Moody’s, the renowned credit rating agency, issued a warning that the US banking sector is still grappling with challenges, emphasizing the need for close scrutiny of fourth-quarter capital amid concerns over potential reflation. The cautionary statement comes in the wake of the recent collapse of Silicon Valley Bank (SVB), raising questions about the overall stability of the banking landscape.
Ana Arros, Managing Director at Moody’s, expressed her concern, stating that the US banking sector is not yet out of the crisis, primarily due to the looming risk of inflation resurgence, known as reflation. Arros highlighted the pivotal role of effective interest rate predictions by banks in navigating this risk and ensuring stability.
The US banking sector faced a turbulent period last fall, marked by the abrupt collapse of SVB. The bank incurred substantial losses attributed to the rapid surge in interest rates. Following this development, a wave of depositors withdrew funds from SVB, leading to its eventual closure. The fallout from SVB’s collapse adversely affected market confidence in both regional and mid-sized banks.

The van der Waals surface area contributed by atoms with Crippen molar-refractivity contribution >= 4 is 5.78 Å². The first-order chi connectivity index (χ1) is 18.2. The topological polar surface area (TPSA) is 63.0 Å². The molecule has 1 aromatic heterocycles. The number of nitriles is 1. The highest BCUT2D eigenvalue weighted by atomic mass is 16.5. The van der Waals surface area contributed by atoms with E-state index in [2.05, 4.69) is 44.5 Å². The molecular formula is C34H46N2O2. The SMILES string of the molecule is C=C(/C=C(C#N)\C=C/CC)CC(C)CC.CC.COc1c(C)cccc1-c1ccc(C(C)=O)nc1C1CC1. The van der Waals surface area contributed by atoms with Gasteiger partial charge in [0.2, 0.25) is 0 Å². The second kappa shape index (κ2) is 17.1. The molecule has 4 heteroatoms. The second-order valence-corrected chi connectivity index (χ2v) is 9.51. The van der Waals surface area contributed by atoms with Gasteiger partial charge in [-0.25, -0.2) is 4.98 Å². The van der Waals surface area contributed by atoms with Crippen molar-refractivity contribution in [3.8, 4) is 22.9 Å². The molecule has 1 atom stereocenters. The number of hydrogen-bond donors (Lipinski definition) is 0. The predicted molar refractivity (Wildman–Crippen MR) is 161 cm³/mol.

In response to the crisis, Moody’s took action, downgrading the credit ratings of ten medium-sized banks in early August. Additionally, the credit ratings of six major banks underwent review, signaling the potential for downgrades in the near future.
Ana Arros, speaking at the “Reuters Next” forum on Thursday (Nov 9), underscored that the outlook for the US banking sector remains negative. She emphasized that the risk of inflation resurgence is particularly high if banks fail to accurately predict the trajectory of interest rates and adjust their portfolios accordingly.
The focus of Moody’s attention now turns to the capital positions of US banks in the fourth quarter of this year and the first quarter of the next. The agency is closely monitoring these periods to assess how effectively banks are managing their capital in the face of ongoing economic uncertainties.
Silicon Valley Bank (SVB), which specialized in lending to the technology industry and startups, suffered a staggering loss of $1.8 billion from the sale of US government bond holdings. The value of SVB’s portfolio plummeted as the Federal Reserve (Fed) implemented interest rate hikes to curb inflation. SVB also grappled with cash flow challenges as startups withdrew their deposits from the bank.
The crisis has been attributed by analysts to the Fed’s swift and consecutive interest rate hikes, leading to increased borrowing costs for businesses, especially impacting startup ventures and technology companies that were significant clients of SVB.